“That, to me, was the big revelation when I started working on the book,” Thompson says. “There is this ancient connection, which is the reason, I think, that modernism works so well in Santa Fe and feels like it belongs. It’s been there all along.”

Mountain standard time: a new book highlights Santa Fe's modernist aesthetic

Built to Fit, renovations by Praxis Design Build (2010-2020), stucco and concrete block, courtesy of Center for Contemporary Arts

Santa Fe Modern is Thompson’s last book in a trilogy on regional modern design. It follows Marfa Modern (2016) and Texas Made, Texas Modern (2018), which were also published by The Monacelli Press.

“There’s a common thread that runs through all of those books and that is that all of the architecture I talk about is site specific,” she says. “The buildings are sourced with local materials and built in local styles with techniques that have gone back, in those particular locations, for centuries. That’s the connecting piece that ties these books together.”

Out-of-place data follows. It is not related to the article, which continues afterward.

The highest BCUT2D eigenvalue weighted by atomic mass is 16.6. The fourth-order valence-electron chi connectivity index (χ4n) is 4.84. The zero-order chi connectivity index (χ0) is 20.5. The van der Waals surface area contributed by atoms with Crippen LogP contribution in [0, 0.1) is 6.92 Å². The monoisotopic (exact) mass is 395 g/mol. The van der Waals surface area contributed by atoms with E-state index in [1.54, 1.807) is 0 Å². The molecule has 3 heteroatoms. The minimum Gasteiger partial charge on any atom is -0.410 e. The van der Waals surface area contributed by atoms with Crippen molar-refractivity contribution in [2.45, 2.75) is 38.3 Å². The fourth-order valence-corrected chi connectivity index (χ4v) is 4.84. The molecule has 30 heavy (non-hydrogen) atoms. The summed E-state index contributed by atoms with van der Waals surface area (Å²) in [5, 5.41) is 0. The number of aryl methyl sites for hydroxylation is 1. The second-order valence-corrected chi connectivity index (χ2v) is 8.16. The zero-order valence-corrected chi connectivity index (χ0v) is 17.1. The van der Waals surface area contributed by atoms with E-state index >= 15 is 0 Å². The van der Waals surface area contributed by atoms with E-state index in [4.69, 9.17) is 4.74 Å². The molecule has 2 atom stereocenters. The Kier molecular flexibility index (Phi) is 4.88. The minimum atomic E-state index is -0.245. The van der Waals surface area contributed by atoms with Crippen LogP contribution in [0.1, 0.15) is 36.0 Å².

Not all of the homeowners whose houses are featured agreed to allow their names to be published, for reasons of privacy, and the associated photographs are identified solely by the individual architects or architecture firms that designed them.

Still, one wonders at the logistics involved in gaining access to so many external properties, as well as interiors. For that, Thompson had more than 30 years of experience writing about architecture and design to draw from.

“My first tip is, do not do it during a pandemic, because that made everything a lot harder,” says the author, who’s originally from Texas and now resides in Santa Fe. “We had to postpone the last five or six of the houses we were shooting until the quarantine was lifted, and then we could only enter some of the houses one at a time.”